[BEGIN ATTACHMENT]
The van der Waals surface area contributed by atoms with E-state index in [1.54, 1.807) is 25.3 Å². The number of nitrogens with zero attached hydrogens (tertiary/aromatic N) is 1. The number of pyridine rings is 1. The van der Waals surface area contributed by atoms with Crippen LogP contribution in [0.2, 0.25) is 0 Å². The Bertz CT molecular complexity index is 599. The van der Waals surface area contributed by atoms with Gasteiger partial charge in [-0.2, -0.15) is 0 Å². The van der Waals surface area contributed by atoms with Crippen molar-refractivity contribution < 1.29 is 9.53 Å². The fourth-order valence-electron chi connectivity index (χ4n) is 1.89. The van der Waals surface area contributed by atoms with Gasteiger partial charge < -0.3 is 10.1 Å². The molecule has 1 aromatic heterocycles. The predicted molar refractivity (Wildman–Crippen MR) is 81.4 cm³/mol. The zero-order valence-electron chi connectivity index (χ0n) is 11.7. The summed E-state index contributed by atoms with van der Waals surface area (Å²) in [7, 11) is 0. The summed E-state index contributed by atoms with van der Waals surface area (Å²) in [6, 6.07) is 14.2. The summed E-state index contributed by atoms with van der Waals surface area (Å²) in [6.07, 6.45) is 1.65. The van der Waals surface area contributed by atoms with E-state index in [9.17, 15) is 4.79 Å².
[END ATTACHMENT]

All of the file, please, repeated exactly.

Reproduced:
The van der Waals surface area contributed by atoms with E-state index in [1.54, 1.807) is 25.3 Å². The number of nitrogens with zero attached hydrogens (tertiary/aromatic N) is 1. The number of pyridine rings is 1. The van der Waals surface area contributed by atoms with Crippen LogP contribution in [0.2, 0.25) is 0 Å². The Bertz CT molecular complexity index is 599. The van der Waals surface area contributed by atoms with Gasteiger partial charge in [-0.2, -0.15) is 0 Å². The van der Waals surface area contributed by atoms with Crippen molar-refractivity contribution < 1.29 is 9.53 Å². The fourth-order valence-electron chi connectivity index (χ4n) is 1.89. The van der Waals surface area contributed by atoms with Gasteiger partial charge < -0.3 is 10.1 Å². The molecule has 1 aromatic heterocycles. The predicted molar refractivity (Wildman–Crippen MR) is 81.4 cm³/mol. The zero-order valence-electron chi connectivity index (χ0n) is 11.7. The summed E-state index contributed by atoms with van der Waals surface area (Å²) in [7, 11) is 0. The summed E-state index contributed by atoms with van der Waals surface area (Å²) in [6, 6.07) is 14.2. The summed E-state index contributed by atoms with van der Waals surface area (Å²) in [6.07, 6.45) is 1.65. The van der Waals surface area contributed by atoms with E-state index in [9.17, 15) is 4.79 Å².